Social workers were outraged on Thursday following an announcement from top local administrator in Calais, in northern France, several migrant camps would be cleared from the town’s port by “next week”.
Following a meeting with humanitarian groups on Wednesday local Prefect Denis Robin told reporters: “I’m going to close three camps on public property at the port next week. It is out of the question that we encourage the setting up of a jungle.”
Up to 850 migrants are believed to be living in Calais at present with as many as 650 at the port alone. The port attracts scores of migrants hoping to smuggle themselves across the Channel to the UK, which some see as having a more generous policy toward refugees.
Authorities have said they will help the most ‘fragile’ of the population living in the camps. For children that means a transfer to a holiday camp 97 km from the port, while adults can request “emergency housing”. Activists say most of the migrant will simply end up in the street.
The migrant camps are being ravaged by an outbreak of scabies, which is a contagious, extremely itchy skin rash caused by a parasite. Local humanitarian groups had called on the prefecture to help fight the infection.
“They’re taking advantage of treating people for scabies to destroy the camp. It’s a waste of equipment and where are the migrants going to go?” Médecins du Monde activist Martine Devries told French daily La Voix du Nord. “We get the feeling the authorities think once everything is destroyed all this will go away.”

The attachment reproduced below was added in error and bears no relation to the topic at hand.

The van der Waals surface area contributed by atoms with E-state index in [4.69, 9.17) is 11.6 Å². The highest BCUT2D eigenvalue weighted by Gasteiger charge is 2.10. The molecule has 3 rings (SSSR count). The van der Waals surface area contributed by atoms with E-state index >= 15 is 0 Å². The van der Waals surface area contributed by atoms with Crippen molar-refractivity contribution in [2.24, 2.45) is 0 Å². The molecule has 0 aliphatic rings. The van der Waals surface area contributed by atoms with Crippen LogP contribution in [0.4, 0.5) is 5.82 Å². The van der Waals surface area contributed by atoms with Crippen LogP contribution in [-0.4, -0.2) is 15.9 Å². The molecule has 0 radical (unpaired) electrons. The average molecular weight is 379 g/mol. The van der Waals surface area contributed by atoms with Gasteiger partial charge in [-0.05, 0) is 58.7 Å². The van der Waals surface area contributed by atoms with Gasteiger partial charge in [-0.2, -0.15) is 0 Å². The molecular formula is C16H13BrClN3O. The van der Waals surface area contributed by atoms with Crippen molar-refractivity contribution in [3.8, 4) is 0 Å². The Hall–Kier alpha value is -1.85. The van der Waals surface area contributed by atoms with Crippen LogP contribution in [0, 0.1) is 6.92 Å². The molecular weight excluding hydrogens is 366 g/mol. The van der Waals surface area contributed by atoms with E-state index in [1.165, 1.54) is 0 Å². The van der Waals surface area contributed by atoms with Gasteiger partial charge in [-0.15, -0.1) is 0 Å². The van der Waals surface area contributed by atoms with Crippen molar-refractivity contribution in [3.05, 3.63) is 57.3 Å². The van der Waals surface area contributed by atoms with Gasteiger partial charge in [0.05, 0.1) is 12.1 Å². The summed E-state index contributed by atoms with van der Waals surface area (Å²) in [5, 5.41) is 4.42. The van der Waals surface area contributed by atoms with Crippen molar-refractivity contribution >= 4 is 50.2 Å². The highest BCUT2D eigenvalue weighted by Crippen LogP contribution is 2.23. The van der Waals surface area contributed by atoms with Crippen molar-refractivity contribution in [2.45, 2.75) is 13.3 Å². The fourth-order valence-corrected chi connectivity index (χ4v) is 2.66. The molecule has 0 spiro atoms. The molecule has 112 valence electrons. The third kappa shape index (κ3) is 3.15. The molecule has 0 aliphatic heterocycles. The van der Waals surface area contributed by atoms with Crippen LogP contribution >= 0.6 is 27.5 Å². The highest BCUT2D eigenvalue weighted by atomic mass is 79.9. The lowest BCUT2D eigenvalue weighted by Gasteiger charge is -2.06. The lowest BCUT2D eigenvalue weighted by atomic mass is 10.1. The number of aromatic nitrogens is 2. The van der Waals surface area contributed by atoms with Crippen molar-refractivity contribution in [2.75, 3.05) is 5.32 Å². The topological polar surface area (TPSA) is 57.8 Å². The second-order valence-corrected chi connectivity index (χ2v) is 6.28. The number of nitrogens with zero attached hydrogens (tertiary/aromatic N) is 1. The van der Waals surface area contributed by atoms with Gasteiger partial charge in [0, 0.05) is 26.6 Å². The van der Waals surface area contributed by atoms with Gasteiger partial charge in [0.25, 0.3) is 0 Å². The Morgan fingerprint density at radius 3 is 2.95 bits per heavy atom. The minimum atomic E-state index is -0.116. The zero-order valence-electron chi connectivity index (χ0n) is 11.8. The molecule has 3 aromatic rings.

The camps in Calais have been a social and political controversy for years. Migrants have built up improvised facilities only to be cleared out periodically by police. The matter has also become a sore spot in cross Channel relations.
Politicians have used the issue to lob criticism, including the Calais Mayor Natacha Bouchart who claimed the UK's "generous" refugees benefits were to blame for the camps in her town.
"Calais is a hostage to the British. That's enough. It's no longer tenable. It's necessary to renegotiate these accords. We're not here to do their job," she said, according to The Telegraph back in 2009 during a row over the migrants.
The problem has only gotten worse as the instability in Egypt and the war in Syria have fatten the ranks of migrants waiting to clandestinely climb aboard a lorry or train in Calais. The “Syrian camp” and “African camp” are among those slated for destruction by police in Calais.
It’s unlikely things will get better anytime soon. Port authorities have intercepted some 3,000 illegal migrants so far this year, a ten-fold increase over the 300 caught in the same period last year, French paper Paris Normandie reported.